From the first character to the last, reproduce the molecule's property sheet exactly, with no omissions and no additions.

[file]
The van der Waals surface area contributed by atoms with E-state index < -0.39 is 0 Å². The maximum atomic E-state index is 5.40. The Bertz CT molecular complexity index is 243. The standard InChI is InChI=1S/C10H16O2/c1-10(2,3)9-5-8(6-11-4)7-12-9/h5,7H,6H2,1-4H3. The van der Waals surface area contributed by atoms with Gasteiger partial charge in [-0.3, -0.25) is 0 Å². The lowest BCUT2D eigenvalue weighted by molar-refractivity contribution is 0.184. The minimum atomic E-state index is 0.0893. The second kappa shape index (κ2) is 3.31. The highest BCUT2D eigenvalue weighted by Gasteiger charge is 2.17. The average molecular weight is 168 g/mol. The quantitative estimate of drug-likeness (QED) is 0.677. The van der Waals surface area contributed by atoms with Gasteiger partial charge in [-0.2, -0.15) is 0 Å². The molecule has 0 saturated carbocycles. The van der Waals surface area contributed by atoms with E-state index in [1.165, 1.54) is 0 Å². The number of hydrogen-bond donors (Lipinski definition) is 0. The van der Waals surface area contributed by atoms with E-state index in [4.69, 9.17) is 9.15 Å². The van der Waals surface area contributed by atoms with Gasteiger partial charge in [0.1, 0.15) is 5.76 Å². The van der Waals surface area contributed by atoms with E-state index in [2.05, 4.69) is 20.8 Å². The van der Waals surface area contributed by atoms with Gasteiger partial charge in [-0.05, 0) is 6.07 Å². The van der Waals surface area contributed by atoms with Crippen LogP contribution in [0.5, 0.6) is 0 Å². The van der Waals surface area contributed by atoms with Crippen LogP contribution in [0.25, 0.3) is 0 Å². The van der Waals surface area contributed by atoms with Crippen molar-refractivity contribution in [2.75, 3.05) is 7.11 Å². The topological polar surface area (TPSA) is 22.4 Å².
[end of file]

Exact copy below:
The van der Waals surface area contributed by atoms with E-state index < -0.39 is 0 Å². The maximum atomic E-state index is 5.40. The Bertz CT molecular complexity index is 243. The standard InChI is InChI=1S/C10H16O2/c1-10(2,3)9-5-8(6-11-4)7-12-9/h5,7H,6H2,1-4H3. The van der Waals surface area contributed by atoms with Gasteiger partial charge in [-0.3, -0.25) is 0 Å². The lowest BCUT2D eigenvalue weighted by molar-refractivity contribution is 0.184. The minimum atomic E-state index is 0.0893. The second kappa shape index (κ2) is 3.31. The highest BCUT2D eigenvalue weighted by Gasteiger charge is 2.17. The average molecular weight is 168 g/mol. The quantitative estimate of drug-likeness (QED) is 0.677. The van der Waals surface area contributed by atoms with Gasteiger partial charge in [-0.2, -0.15) is 0 Å². The molecule has 0 saturated carbocycles. The van der Waals surface area contributed by atoms with E-state index in [1.165, 1.54) is 0 Å². The number of hydrogen-bond donors (Lipinski definition) is 0. The van der Waals surface area contributed by atoms with E-state index in [4.69, 9.17) is 9.15 Å². The van der Waals surface area contributed by atoms with Gasteiger partial charge in [0.1, 0.15) is 5.76 Å². The van der Waals surface area contributed by atoms with E-state index in [2.05, 4.69) is 20.8 Å². The van der Waals surface area contributed by atoms with Gasteiger partial charge in [-0.05, 0) is 6.07 Å². The van der Waals surface area contributed by atoms with Crippen LogP contribution in [0.5, 0.6) is 0 Å². The van der Waals surface area contributed by atoms with Crippen LogP contribution in [0.25, 0.3) is 0 Å². The van der Waals surface area contributed by atoms with Crippen molar-refractivity contribution in [2.75, 3.05) is 7.11 Å². The topological polar surface area (TPSA) is 22.4 Å².